I only really use my Volvo 960 for the highway. Being I hadn't had the car out of the garage since mid January I figured she needed a good run to get all the fluids up to temperature and charge the battery. So I went out on a three hour interstate run Saturday evening. Being this car is 98% interstate at 60-65 mph I have never really noticed the coast down aero advantage.
So I'm heading home, I see my exit off the interstate, disengage the cruise control and coast from what I thought was far enough back from the exit.
The car barely slowed down from 55 mph to 40 mph. If it wasn't for the grade on the exit it wouldn't have even slowed to 40 mph. I was amazed at how little the car actually slowed in the distance I traveled with the cruise control off. From the exit to home I kept seeing the free wheeling the car had. It was really noticeable between 40 and 55 mph. At 65 to 70 it's there but you really don't notice it. Under 60 mph you take your foot off the accelerator you do notice the effect.
Did the same thing with my 740 wagon today. Same speed 55 mph, exit, plus the cruise control was disengaged at a shorter distance before the exit. Gee even with the clutch in the car slowed from 55 to 40 mph like right now. I had to use the gas pedal to get up to the light at the top of the ramp. Didn't have to do that with the 960. Basically the same chassis and the 960 weighs in at least 500 lbs more. The 740 wagon is lowered, the 960 is not. The Cd of the wagon .39 the 960 .36. This proves to me is there is a whole lot of air drag on the undercarriage of the 740 wagon. The area around the rear axle and the rear bumper is a killer on the aerodynamics.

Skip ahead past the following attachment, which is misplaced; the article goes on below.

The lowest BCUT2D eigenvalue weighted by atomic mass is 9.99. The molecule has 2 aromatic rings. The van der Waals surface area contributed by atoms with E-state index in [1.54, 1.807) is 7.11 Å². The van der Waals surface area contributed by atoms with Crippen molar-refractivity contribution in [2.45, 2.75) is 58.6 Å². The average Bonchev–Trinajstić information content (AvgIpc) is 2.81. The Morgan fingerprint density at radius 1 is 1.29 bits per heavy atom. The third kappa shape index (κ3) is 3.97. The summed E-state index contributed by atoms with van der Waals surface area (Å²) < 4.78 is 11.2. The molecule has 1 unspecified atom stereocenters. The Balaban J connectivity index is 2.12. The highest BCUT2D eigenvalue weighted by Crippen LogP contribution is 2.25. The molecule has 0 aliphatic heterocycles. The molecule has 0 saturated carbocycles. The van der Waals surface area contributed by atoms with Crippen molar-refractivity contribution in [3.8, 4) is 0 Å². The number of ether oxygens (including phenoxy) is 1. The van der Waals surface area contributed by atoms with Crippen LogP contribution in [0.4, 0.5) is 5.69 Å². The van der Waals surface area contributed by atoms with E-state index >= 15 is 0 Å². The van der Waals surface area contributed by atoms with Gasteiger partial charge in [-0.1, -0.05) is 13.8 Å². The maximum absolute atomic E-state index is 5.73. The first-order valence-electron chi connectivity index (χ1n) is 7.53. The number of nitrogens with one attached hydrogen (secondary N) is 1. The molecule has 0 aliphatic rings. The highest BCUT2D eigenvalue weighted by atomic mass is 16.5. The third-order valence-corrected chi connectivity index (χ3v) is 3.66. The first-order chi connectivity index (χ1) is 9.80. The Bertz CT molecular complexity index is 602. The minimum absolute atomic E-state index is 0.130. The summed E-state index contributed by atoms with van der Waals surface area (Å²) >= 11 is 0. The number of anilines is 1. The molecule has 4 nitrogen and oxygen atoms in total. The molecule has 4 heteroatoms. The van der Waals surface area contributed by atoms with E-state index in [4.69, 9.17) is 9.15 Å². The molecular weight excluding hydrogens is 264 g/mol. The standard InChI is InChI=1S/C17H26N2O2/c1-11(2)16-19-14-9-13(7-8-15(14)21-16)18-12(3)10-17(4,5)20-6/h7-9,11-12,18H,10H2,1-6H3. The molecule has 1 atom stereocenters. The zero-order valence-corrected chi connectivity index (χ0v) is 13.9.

If you said, I couldn't find anything on whether the 960 is an automatic or a manual. My suspicion is that it's a automatic.
With my wife's Chrysler, Town & Country, it is an automatic and they have done something which gives the impression that it just coasts very far. I think what they did is something to hold the throttle open, just a little and feed a small amount of fuel in. In any case, it coasts a lot farther in gear than it does in neutral. My guess is that you may be experiencing a similar phenomenon.
Sectional density from ballistics, more weight equals more inertia. The longest coasting car I ever owned was a 95 Buick Riveria which got as high as 28 MPG. That car woud coast over a mile from 60 MPH,in neutral, and it required me to modify my driving habits letting off the gas sooner to keep from having to apply brakes. 3800 pounds with a 3.8 liter supercharged V6, rode so smooth it was hard to not fall asleep driving that one.